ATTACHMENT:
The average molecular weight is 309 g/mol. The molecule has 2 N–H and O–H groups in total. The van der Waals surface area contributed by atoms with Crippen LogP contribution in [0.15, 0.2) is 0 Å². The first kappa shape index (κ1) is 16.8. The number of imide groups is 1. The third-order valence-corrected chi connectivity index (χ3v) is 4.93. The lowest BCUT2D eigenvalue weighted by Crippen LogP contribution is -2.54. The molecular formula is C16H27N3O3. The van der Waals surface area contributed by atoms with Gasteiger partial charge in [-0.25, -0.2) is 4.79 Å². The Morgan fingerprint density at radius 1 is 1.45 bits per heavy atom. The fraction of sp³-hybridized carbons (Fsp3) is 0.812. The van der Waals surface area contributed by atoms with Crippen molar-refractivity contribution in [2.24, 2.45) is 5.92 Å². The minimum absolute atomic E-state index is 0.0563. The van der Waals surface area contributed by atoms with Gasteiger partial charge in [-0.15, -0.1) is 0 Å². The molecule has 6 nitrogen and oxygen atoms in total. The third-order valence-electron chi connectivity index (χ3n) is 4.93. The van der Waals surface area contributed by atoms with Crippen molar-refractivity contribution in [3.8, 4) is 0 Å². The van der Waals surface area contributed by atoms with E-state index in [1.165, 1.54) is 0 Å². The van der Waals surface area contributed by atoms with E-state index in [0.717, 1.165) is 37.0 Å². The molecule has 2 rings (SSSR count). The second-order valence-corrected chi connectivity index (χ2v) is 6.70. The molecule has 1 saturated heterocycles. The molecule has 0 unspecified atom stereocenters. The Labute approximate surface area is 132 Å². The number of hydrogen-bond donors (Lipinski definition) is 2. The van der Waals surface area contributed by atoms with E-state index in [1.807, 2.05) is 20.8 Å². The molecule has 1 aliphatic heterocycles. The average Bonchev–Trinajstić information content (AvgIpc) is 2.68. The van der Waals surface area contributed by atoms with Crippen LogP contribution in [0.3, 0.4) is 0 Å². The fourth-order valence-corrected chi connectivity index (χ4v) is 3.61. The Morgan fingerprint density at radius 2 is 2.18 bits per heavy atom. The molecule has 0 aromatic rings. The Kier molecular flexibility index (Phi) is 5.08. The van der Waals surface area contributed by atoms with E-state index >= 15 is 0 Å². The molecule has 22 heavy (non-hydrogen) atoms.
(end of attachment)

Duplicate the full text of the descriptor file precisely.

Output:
The average molecular weight is 309 g/mol. The molecule has 2 N–H and O–H groups in total. The van der Waals surface area contributed by atoms with Crippen LogP contribution in [0.15, 0.2) is 0 Å². The first kappa shape index (κ1) is 16.8. The number of imide groups is 1. The third-order valence-corrected chi connectivity index (χ3v) is 4.93. The lowest BCUT2D eigenvalue weighted by Crippen LogP contribution is -2.54. The molecular formula is C16H27N3O3. The van der Waals surface area contributed by atoms with Gasteiger partial charge in [-0.25, -0.2) is 4.79 Å². The Morgan fingerprint density at radius 1 is 1.45 bits per heavy atom. The fraction of sp³-hybridized carbons (Fsp3) is 0.812. The van der Waals surface area contributed by atoms with Crippen molar-refractivity contribution in [2.24, 2.45) is 5.92 Å². The minimum absolute atomic E-state index is 0.0563. The van der Waals surface area contributed by atoms with Gasteiger partial charge in [-0.15, -0.1) is 0 Å². The molecule has 6 nitrogen and oxygen atoms in total. The third-order valence-electron chi connectivity index (χ3n) is 4.93. The van der Waals surface area contributed by atoms with Crippen molar-refractivity contribution in [3.8, 4) is 0 Å². The van der Waals surface area contributed by atoms with E-state index in [1.165, 1.54) is 0 Å². The van der Waals surface area contributed by atoms with E-state index in [0.717, 1.165) is 37.0 Å². The molecule has 2 rings (SSSR count). The second-order valence-corrected chi connectivity index (χ2v) is 6.70. The molecule has 1 saturated heterocycles. The molecule has 0 unspecified atom stereocenters. The Labute approximate surface area is 132 Å². The number of hydrogen-bond donors (Lipinski definition) is 2. The van der Waals surface area contributed by atoms with E-state index in [1.807, 2.05) is 20.8 Å². The molecule has 1 aliphatic heterocycles. The average Bonchev–Trinajstić information content (AvgIpc) is 2.68. The van der Waals surface area contributed by atoms with Crippen LogP contribution in [0.3, 0.4) is 0 Å². The fourth-order valence-corrected chi connectivity index (χ4v) is 3.61. The Morgan fingerprint density at radius 2 is 2.18 bits per heavy atom. The molecule has 0 aromatic rings. The Kier molecular flexibility index (Phi) is 5.08. The van der Waals surface area contributed by atoms with E-state index >= 15 is 0 Å². The molecule has 22 heavy (non-hydrogen) atoms.